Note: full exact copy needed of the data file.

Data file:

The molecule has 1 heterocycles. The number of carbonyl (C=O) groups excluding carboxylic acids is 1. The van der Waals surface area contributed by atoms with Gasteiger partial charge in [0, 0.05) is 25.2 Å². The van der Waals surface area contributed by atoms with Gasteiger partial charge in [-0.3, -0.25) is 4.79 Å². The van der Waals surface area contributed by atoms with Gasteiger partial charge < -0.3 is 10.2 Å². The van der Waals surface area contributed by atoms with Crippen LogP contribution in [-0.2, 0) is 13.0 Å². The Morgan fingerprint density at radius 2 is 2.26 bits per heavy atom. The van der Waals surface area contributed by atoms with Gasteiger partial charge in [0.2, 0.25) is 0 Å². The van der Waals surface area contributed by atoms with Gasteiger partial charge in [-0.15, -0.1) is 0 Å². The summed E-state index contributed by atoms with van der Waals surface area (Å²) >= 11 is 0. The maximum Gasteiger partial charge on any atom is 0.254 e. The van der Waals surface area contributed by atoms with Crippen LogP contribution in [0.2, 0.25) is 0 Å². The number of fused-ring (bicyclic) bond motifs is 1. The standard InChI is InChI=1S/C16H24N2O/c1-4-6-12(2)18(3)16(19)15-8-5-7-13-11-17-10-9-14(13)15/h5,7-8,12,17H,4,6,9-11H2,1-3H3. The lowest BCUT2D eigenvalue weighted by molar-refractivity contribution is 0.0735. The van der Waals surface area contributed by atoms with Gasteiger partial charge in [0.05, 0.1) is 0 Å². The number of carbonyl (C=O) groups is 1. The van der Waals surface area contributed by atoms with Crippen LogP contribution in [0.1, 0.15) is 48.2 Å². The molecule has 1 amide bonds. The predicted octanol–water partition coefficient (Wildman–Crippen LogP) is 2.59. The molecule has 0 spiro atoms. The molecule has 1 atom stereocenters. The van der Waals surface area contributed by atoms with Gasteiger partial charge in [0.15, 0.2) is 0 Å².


The molecule has 1 heterocycles. The number of carbonyl (C=O) groups excluding carboxylic acids is 1. The van der Waals surface area contributed by atoms with Gasteiger partial charge in [0, 0.05) is 25.2 Å². The van der Waals surface area contributed by atoms with Gasteiger partial charge in [-0.3, -0.25) is 4.79 Å². The van der Waals surface area contributed by atoms with Gasteiger partial charge < -0.3 is 10.2 Å². The van der Waals surface area contributed by atoms with Crippen LogP contribution in [-0.2, 0) is 13.0 Å². The Morgan fingerprint density at radius 2 is 2.26 bits per heavy atom. The van der Waals surface area contributed by atoms with Gasteiger partial charge in [0.2, 0.25) is 0 Å². The van der Waals surface area contributed by atoms with Gasteiger partial charge in [-0.15, -0.1) is 0 Å². The summed E-state index contributed by atoms with van der Waals surface area (Å²) >= 11 is 0. The maximum Gasteiger partial charge on any atom is 0.254 e. The van der Waals surface area contributed by atoms with Crippen LogP contribution in [0.2, 0.25) is 0 Å². The number of fused-ring (bicyclic) bond motifs is 1. The standard InChI is InChI=1S/C16H24N2O/c1-4-6-12(2)18(3)16(19)15-8-5-7-13-11-17-10-9-14(13)15/h5,7-8,12,17H,4,6,9-11H2,1-3H3. The lowest BCUT2D eigenvalue weighted by molar-refractivity contribution is 0.0735. The van der Waals surface area contributed by atoms with Gasteiger partial charge in [0.05, 0.1) is 0 Å². The number of carbonyl (C=O) groups is 1. The van der Waals surface area contributed by atoms with Crippen LogP contribution in [0.1, 0.15) is 48.2 Å². The molecule has 1 amide bonds. The predicted octanol–water partition coefficient (Wildman–Crippen LogP) is 2.59. The molecule has 0 spiro atoms. The molecule has 1 atom stereocenters. The van der Waals surface area contributed by atoms with Gasteiger partial charge in [0.15, 0.2) is 0 Å².